Caesar Flickerman stares at me again. He doesn’t look thirsty this time, he looks hungry. My shoulders heat up the same as my cheeks.
“I’d hoped I would see you again, Finnick,” he says, still staring.
“Well, that would mean I’d be alive,” I say. People laugh. “Thank you, for wanting me to win.”
“I was hardly the only one.” I’m not holding a glass of water this time, but he reaches out to touch my hand. It had been resting in my lap. It’s not resting anymore. “You were amazing, Finnick. Just watching you out there, no one wanted a Capitol without you in it.”
“Then I should thank them, all of them.” They applaud. They applaud, they stare. This is what Mags means by love.
“You thanked them by living.”
“So I’d better keep living to keep thanking them, right?” Is laughter also love? That’s what they’re giving now.
“Finnick,” Caesar Flickerman says, patting my hand again, “We’re going to play the recap now so you can see just how beautifully you lived for us. Would you like to see that?”
I think about Grant, about not knowing how I got out from under him. About Pacifica. About why the girl from District 7 chose to shoot instead of throwing down my bridge. “Yes,” I say. “I want to know what everyone saw.”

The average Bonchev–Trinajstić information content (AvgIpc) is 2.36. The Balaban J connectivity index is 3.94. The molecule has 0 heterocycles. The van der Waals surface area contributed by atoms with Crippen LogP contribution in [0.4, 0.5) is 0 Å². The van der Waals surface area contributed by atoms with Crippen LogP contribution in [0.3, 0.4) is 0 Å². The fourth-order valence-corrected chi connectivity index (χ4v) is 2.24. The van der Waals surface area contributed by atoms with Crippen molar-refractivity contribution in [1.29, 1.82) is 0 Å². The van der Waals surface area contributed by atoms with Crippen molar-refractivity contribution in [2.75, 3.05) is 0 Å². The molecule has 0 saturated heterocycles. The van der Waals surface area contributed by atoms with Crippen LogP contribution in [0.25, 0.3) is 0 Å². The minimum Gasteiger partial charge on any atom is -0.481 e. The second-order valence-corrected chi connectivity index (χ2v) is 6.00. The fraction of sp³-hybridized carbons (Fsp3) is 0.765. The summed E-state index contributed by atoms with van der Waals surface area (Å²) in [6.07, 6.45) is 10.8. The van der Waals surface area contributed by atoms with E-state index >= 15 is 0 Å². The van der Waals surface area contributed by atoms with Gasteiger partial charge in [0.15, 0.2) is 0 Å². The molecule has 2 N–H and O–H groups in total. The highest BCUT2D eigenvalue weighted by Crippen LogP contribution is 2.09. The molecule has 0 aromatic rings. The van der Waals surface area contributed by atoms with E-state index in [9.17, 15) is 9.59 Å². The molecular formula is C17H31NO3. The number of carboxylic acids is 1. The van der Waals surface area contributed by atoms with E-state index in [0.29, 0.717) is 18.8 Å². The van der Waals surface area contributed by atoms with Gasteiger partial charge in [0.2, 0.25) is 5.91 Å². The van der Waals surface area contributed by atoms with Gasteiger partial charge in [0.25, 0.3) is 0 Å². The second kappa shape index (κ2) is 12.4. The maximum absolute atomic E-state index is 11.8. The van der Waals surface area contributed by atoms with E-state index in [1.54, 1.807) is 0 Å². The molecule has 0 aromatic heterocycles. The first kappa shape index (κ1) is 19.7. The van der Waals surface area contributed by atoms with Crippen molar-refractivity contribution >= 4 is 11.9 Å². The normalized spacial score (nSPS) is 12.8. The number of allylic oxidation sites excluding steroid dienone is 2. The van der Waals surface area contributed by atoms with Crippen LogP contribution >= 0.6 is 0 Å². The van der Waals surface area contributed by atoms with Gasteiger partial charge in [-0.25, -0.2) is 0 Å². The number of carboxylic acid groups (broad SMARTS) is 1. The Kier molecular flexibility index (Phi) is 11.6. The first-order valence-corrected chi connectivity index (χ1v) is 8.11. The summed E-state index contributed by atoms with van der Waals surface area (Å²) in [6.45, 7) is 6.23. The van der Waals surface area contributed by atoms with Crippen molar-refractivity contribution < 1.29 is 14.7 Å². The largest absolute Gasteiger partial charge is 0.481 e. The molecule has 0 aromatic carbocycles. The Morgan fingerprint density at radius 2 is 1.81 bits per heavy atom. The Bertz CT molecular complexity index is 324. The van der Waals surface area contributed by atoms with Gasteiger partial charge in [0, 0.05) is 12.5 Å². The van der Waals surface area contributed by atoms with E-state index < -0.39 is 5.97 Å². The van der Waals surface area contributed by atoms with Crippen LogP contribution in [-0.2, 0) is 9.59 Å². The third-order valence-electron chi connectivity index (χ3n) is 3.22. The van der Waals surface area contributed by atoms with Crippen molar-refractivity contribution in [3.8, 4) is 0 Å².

They show me.
At least, I think it’s me. It’s like the me that Drusus shoved in front of a mirror. It wasn’t hard for them to make the Games my story. I didn’t know, but I personally killed seven tributes, eight when Pacifica drove one into my net, and the vine muttation in the river, which no one else could touch. I see myself weak and bleeding to death after the ambush, I see myself underwater (there are cameras under the water?) fighting the creature, I see myself lay siege to the bridge at the Cornucopia. It doesn’t look like killing children, when I do it. It looks like killing giants.
And it’s not because they’re big. It’s because they’re ugly. Or if they’re beautiful, they’re beautiful like Gemma, cold and hateful like snakes. I’m a hero. I’m their hero. On the television, I’m their hero.
I tell them to stop. I tell them it isn’t true. I tell them I’m a monster like the vines in the water.
They don’t listen. They don’t see.
I don’t know what they see.
That must be why, when I dream, the vines want me too. They want me to come home. They want me because I’m kin.
President Snow has me and Mags over for dinner. I think he does this to make sure I still want to eat. He implies something like that when he sits us down, says it sometimes takes a while for victors to regain their appetites. I wonder how that could possibly be true. Even if I’m not hungry, I do feel empty.